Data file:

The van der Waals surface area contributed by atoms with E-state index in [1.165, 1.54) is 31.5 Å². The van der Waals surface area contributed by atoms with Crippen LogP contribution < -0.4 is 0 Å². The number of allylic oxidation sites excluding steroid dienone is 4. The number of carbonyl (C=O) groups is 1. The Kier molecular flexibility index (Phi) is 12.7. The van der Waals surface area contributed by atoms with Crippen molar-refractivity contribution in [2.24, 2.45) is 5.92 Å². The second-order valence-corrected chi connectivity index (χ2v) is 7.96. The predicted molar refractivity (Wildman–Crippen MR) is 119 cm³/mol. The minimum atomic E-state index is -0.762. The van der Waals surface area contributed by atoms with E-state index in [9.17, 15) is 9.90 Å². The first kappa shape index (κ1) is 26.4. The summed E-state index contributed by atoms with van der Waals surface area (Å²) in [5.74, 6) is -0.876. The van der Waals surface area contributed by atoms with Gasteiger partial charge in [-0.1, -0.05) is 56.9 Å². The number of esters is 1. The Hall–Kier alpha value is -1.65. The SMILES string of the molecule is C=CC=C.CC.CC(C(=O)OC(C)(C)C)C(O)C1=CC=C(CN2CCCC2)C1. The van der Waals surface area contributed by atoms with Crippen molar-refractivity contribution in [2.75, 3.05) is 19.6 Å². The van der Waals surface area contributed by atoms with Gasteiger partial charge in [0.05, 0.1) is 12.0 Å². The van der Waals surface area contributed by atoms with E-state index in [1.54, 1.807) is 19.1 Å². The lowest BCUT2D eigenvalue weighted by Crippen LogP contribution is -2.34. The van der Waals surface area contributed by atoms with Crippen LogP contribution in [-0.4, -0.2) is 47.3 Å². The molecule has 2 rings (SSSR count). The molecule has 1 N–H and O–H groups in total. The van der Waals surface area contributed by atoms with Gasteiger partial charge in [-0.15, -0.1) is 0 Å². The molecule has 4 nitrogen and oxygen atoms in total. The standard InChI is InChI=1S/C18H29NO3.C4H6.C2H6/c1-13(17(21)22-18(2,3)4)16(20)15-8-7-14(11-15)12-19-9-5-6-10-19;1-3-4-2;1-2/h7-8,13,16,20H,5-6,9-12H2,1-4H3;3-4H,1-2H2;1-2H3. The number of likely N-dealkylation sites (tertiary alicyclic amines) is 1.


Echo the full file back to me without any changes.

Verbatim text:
The van der Waals surface area contributed by atoms with E-state index in [1.165, 1.54) is 31.5 Å². The van der Waals surface area contributed by atoms with Crippen LogP contribution < -0.4 is 0 Å². The number of allylic oxidation sites excluding steroid dienone is 4. The number of carbonyl (C=O) groups is 1. The Kier molecular flexibility index (Phi) is 12.7. The van der Waals surface area contributed by atoms with Crippen molar-refractivity contribution in [2.24, 2.45) is 5.92 Å². The second-order valence-corrected chi connectivity index (χ2v) is 7.96. The predicted molar refractivity (Wildman–Crippen MR) is 119 cm³/mol. The minimum atomic E-state index is -0.762. The van der Waals surface area contributed by atoms with E-state index in [9.17, 15) is 9.90 Å². The first kappa shape index (κ1) is 26.4. The summed E-state index contributed by atoms with van der Waals surface area (Å²) in [5.74, 6) is -0.876. The van der Waals surface area contributed by atoms with Gasteiger partial charge in [-0.1, -0.05) is 56.9 Å². The number of esters is 1. The Hall–Kier alpha value is -1.65. The SMILES string of the molecule is C=CC=C.CC.CC(C(=O)OC(C)(C)C)C(O)C1=CC=C(CN2CCCC2)C1. The van der Waals surface area contributed by atoms with Crippen molar-refractivity contribution in [2.75, 3.05) is 19.6 Å². The van der Waals surface area contributed by atoms with Gasteiger partial charge in [0.05, 0.1) is 12.0 Å². The van der Waals surface area contributed by atoms with E-state index in [1.54, 1.807) is 19.1 Å². The lowest BCUT2D eigenvalue weighted by Crippen LogP contribution is -2.34. The van der Waals surface area contributed by atoms with Crippen LogP contribution in [-0.4, -0.2) is 47.3 Å². The molecule has 2 rings (SSSR count). The molecule has 1 N–H and O–H groups in total. The van der Waals surface area contributed by atoms with Gasteiger partial charge in [-0.15, -0.1) is 0 Å². The molecule has 4 nitrogen and oxygen atoms in total. The standard InChI is InChI=1S/C18H29NO3.C4H6.C2H6/c1-13(17(21)22-18(2,3)4)16(20)15-8-7-14(11-15)12-19-9-5-6-10-19;1-3-4-2;1-2/h7-8,13,16,20H,5-6,9-12H2,1-4H3;3-4H,1-2H2;1-2H3. The number of likely N-dealkylation sites (tertiary alicyclic amines) is 1.